Google recently commissioned a study with 800 CFOs and other top financial executives at companies with 500 or more employees in the U.S. and Europe. The results are a little startling, given the typical reputation of finance wonks as perhaps just a little behind the times, technologically speaking.
According to the study, conducted by Vanson Bourne, 96 percent of chief financial officers believe that “cloud computing provides their business with quantifiable benefits.” A similar 94 percent said that the cloud will be important to the success of their companies, and just over half believed that cloud computing “offers better value” than traditional outsourcing.
French and UK companies were particularly bullish on cloud.
A majority of executives in those countries said that the cloud offers increased flexibility, greater capacity, better scalability and — yes, these are finance geeks — the ability to move technology purchases from a capital expenditure budget, which must be amortized, to an operating expenditure budget, which offers more flexibility and less risk.
In the U.S., execs were confident that cloud technologies would help companies get more done.
“Almost 81% of our U.S. respondents say that they think completely implementing cloud technology would improve employee productivity,” Google’s Alandha Scott wrote in a blog post.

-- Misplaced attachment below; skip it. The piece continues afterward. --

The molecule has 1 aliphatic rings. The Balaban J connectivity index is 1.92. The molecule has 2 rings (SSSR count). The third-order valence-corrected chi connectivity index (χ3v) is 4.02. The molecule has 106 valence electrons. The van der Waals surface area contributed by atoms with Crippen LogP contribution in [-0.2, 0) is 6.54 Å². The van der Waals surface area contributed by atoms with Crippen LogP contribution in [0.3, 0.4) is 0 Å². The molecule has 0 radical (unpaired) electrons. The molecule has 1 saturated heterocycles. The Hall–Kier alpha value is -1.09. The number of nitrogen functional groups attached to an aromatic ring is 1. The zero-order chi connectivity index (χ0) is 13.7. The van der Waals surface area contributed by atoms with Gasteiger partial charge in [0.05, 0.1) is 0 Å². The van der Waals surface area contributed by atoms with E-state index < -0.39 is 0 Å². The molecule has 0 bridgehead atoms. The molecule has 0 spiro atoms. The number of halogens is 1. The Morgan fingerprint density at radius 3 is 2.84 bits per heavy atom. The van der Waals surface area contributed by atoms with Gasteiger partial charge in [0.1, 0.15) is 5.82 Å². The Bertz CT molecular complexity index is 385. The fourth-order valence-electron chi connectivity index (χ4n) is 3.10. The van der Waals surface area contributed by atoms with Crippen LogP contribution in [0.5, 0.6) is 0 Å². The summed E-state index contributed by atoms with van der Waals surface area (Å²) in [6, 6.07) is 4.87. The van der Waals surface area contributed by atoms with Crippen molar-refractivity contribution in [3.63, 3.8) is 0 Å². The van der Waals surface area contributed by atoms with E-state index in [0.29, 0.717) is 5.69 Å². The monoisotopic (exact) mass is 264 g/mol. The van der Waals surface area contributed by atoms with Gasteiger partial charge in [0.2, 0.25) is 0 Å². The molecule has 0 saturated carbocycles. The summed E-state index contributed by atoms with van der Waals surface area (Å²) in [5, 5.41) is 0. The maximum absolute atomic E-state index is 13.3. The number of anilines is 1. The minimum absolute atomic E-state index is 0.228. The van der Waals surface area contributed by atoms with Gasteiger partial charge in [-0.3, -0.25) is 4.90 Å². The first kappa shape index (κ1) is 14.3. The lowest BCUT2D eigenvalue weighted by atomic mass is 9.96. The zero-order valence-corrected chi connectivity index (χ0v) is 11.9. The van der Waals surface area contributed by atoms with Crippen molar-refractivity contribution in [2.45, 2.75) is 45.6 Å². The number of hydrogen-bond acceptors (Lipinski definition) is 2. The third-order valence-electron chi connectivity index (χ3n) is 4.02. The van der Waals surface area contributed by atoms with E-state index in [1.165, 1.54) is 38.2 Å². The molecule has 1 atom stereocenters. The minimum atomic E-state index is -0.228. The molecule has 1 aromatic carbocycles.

And, even among CFOs who say their company has no current cloud computing plans, over three quarters believe that the technology is important to their business success. Business benefits that the executives cited included:
- 59% – latest version of applications instantly available
- 58% – reduced IT costs (fewer servers, less software, fewer staff)
- 58% – more flexible costs
- 58% – more reliable IT services
- 56% – more mobile-friendly technology
- 55% – improved collaboration
One little caveat: Google provides cloud-based services, such as Gmail, search (if you want to think of it that way), and Google Apps. The last page of the report, ominously titled “The Threat of Being Left Behind,” plays a little shamelessly on executives’ fears of missing the next big thing.
There’s no question: The report is a little self-serving. However, it’s probably also correct.
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